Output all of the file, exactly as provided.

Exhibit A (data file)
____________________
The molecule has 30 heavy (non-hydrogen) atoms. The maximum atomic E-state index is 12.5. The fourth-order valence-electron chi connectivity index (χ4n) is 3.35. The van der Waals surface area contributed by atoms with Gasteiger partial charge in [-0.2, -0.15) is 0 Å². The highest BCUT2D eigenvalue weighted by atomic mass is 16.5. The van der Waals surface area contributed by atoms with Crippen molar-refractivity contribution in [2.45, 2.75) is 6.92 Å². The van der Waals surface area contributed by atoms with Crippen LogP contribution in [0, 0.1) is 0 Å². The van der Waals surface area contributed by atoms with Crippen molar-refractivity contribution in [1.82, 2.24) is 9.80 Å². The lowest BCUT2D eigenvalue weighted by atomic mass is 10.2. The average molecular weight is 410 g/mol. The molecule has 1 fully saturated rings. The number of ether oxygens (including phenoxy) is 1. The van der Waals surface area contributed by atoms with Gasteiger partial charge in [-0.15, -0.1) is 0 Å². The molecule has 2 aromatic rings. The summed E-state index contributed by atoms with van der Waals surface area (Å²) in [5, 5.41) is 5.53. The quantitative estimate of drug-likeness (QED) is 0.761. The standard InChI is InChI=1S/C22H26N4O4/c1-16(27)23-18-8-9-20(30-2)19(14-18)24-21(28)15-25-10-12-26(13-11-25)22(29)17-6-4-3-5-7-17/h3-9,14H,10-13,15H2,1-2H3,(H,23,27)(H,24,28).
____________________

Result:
The molecule has 30 heavy (non-hydrogen) atoms. The maximum atomic E-state index is 12.5. The fourth-order valence-electron chi connectivity index (χ4n) is 3.35. The van der Waals surface area contributed by atoms with Gasteiger partial charge in [-0.2, -0.15) is 0 Å². The highest BCUT2D eigenvalue weighted by atomic mass is 16.5. The van der Waals surface area contributed by atoms with Crippen molar-refractivity contribution in [2.45, 2.75) is 6.92 Å². The van der Waals surface area contributed by atoms with Crippen LogP contribution in [0, 0.1) is 0 Å². The van der Waals surface area contributed by atoms with Crippen molar-refractivity contribution in [1.82, 2.24) is 9.80 Å². The lowest BCUT2D eigenvalue weighted by atomic mass is 10.2. The average molecular weight is 410 g/mol. The molecule has 1 fully saturated rings. The number of ether oxygens (including phenoxy) is 1. The van der Waals surface area contributed by atoms with Gasteiger partial charge in [-0.15, -0.1) is 0 Å². The molecule has 2 aromatic rings. The summed E-state index contributed by atoms with van der Waals surface area (Å²) in [5, 5.41) is 5.53. The quantitative estimate of drug-likeness (QED) is 0.761. The standard InChI is InChI=1S/C22H26N4O4/c1-16(27)23-18-8-9-20(30-2)19(14-18)24-21(28)15-25-10-12-26(13-11-25)22(29)17-6-4-3-5-7-17/h3-9,14H,10-13,15H2,1-2H3,(H,23,27)(H,24,28).